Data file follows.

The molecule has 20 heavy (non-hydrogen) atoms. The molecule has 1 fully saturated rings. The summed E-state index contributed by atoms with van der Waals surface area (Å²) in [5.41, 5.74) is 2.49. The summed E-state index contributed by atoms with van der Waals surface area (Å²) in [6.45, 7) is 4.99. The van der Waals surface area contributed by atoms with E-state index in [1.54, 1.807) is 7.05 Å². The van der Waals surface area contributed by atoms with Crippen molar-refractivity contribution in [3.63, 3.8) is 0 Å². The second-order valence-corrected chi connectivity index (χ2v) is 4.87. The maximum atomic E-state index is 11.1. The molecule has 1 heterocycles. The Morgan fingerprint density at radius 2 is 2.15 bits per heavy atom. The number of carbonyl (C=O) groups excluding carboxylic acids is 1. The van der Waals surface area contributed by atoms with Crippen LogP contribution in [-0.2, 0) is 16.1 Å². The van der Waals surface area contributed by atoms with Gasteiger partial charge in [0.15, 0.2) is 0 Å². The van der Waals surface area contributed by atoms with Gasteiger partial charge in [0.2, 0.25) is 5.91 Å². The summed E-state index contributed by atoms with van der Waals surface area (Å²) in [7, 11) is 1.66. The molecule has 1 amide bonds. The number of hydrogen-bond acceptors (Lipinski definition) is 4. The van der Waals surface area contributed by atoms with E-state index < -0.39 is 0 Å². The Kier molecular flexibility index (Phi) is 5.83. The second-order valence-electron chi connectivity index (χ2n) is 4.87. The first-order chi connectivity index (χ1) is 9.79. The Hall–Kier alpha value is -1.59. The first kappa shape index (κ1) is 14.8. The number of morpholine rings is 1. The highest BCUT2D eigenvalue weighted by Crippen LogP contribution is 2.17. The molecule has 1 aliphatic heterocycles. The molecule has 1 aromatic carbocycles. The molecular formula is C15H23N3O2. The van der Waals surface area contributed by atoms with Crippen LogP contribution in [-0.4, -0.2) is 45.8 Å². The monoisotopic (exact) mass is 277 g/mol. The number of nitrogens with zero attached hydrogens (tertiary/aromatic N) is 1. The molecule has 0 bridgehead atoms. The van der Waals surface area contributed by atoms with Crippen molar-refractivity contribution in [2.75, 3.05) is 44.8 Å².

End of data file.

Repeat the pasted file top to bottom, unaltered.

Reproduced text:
The molecule has 20 heavy (non-hydrogen) atoms. The molecule has 1 fully saturated rings. The summed E-state index contributed by atoms with van der Waals surface area (Å²) in [5.41, 5.74) is 2.49. The summed E-state index contributed by atoms with van der Waals surface area (Å²) in [6.45, 7) is 4.99. The van der Waals surface area contributed by atoms with E-state index in [1.54, 1.807) is 7.05 Å². The van der Waals surface area contributed by atoms with Crippen molar-refractivity contribution in [3.63, 3.8) is 0 Å². The second-order valence-corrected chi connectivity index (χ2v) is 4.87. The maximum atomic E-state index is 11.1. The molecule has 1 heterocycles. The Morgan fingerprint density at radius 2 is 2.15 bits per heavy atom. The number of carbonyl (C=O) groups excluding carboxylic acids is 1. The van der Waals surface area contributed by atoms with Crippen LogP contribution in [-0.2, 0) is 16.1 Å². The van der Waals surface area contributed by atoms with Gasteiger partial charge in [0.15, 0.2) is 0 Å². The van der Waals surface area contributed by atoms with Gasteiger partial charge in [0.2, 0.25) is 5.91 Å². The summed E-state index contributed by atoms with van der Waals surface area (Å²) in [7, 11) is 1.66. The molecule has 1 amide bonds. The number of hydrogen-bond acceptors (Lipinski definition) is 4. The van der Waals surface area contributed by atoms with E-state index < -0.39 is 0 Å². The Kier molecular flexibility index (Phi) is 5.83. The second-order valence-electron chi connectivity index (χ2n) is 4.87. The first-order chi connectivity index (χ1) is 9.79. The Hall–Kier alpha value is -1.59. The first kappa shape index (κ1) is 14.8. The number of morpholine rings is 1. The highest BCUT2D eigenvalue weighted by Crippen LogP contribution is 2.17. The molecule has 1 aliphatic heterocycles. The molecule has 1 aromatic carbocycles. The molecular formula is C15H23N3O2. The van der Waals surface area contributed by atoms with Crippen LogP contribution in [-0.4, -0.2) is 45.8 Å². The monoisotopic (exact) mass is 277 g/mol. The number of nitrogens with zero attached hydrogens (tertiary/aromatic N) is 1. The molecule has 0 bridgehead atoms. The van der Waals surface area contributed by atoms with Crippen molar-refractivity contribution in [2.75, 3.05) is 44.8 Å².